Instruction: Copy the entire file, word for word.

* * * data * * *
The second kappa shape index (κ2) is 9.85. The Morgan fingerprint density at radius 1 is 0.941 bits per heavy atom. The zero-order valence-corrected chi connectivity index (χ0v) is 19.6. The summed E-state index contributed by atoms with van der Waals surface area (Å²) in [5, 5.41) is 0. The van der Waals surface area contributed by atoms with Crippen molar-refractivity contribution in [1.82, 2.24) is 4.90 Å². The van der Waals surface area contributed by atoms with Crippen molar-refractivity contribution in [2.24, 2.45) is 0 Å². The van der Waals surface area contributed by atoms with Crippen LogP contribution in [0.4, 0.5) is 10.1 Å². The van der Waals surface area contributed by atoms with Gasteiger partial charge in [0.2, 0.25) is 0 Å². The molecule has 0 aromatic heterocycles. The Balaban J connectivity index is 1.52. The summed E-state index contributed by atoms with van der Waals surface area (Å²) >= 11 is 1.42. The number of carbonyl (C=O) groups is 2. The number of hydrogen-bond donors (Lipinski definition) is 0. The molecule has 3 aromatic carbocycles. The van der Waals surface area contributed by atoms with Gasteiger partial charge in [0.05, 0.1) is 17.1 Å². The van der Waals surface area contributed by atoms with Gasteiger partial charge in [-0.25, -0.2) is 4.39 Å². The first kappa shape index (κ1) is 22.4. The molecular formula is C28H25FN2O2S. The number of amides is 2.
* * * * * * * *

The second kappa shape index (κ2) is 9.85. The Morgan fingerprint density at radius 1 is 0.941 bits per heavy atom. The zero-order valence-corrected chi connectivity index (χ0v) is 19.6. The summed E-state index contributed by atoms with van der Waals surface area (Å²) in [5, 5.41) is 0. The van der Waals surface area contributed by atoms with Crippen molar-refractivity contribution in [1.82, 2.24) is 4.90 Å². The van der Waals surface area contributed by atoms with Crippen molar-refractivity contribution in [2.24, 2.45) is 0 Å². The van der Waals surface area contributed by atoms with Crippen LogP contribution in [0.4, 0.5) is 10.1 Å². The van der Waals surface area contributed by atoms with Gasteiger partial charge in [0.2, 0.25) is 0 Å². The molecule has 0 aromatic heterocycles. The Balaban J connectivity index is 1.52. The summed E-state index contributed by atoms with van der Waals surface area (Å²) >= 11 is 1.42. The number of carbonyl (C=O) groups is 2. The number of hydrogen-bond donors (Lipinski definition) is 0. The molecule has 3 aromatic carbocycles. The van der Waals surface area contributed by atoms with Gasteiger partial charge in [0.05, 0.1) is 17.1 Å². The van der Waals surface area contributed by atoms with Gasteiger partial charge in [-0.25, -0.2) is 4.39 Å². The first kappa shape index (κ1) is 22.4. The molecular formula is C28H25FN2O2S. The number of amides is 2.